An online tool kit for promoting academic reading on-screen might look like the following:

Reading On-Screen: Tips for Staying Focused and Tools for Keeping Track of Readings

Reading for class on-screen can feel challenging. Here are some tips to help you stay focused and feel less distracted or fatigued when you read on-screen:

  1. Break your reading task into smaller chunks. When you know there is a reading assignment to do, skim the reading on your phone or laptop to see how long the reading is. Then, consider how much of the reading you want to do in a single time period. Commit to reading the first one or two sections of the reading or a paragraph or two from the reading in one sitting. Then, take a break from the screen, rest your eyes, and return to the other chunks of the reading later. Note that you will need to plan ahead for this technique to work well, but it may save you from feeling like your eyes are getting tired and may help you focus on one piece at a time.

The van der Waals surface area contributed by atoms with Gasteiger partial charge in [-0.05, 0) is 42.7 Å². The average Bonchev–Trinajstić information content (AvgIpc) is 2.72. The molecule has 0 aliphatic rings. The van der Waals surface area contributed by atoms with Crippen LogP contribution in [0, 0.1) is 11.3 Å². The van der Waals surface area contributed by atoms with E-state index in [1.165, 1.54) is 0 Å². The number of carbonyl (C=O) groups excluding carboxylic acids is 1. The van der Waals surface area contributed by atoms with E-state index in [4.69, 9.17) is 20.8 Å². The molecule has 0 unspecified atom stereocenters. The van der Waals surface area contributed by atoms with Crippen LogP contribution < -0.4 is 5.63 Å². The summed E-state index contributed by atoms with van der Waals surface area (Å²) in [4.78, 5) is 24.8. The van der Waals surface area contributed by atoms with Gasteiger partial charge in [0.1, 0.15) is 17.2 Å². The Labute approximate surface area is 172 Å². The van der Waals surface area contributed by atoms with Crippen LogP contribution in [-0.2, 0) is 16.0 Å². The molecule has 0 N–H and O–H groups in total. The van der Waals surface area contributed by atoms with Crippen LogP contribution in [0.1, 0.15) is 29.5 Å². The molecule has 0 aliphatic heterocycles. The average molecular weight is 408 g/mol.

2. Prioritize what you look for as you read. To help you remember what you’ve read on-screen, you may want to prioritize in advance what you want to look for. Consider, for example, identifying three key interesting take-aways or two quotes that you could bring to a live discussion or into a written response assignment. The more that you can keep a clear goal in mind as you read, the more focused you can stay on the reading.
  3. Make your reading full screen. If you are accessing a reading assignment from the learning management system, the text of the reading might appear really small or might be inside a window. Try to make the reading full screen within the learning management system or, if the option is available, download the reading from the learning management system or try to open the reading link in a new browser window. If you are reading on a mobile device, consider downloading the reading to your phone so that you can use a reading application (like the Adobe Reader mobile app, which is free to download).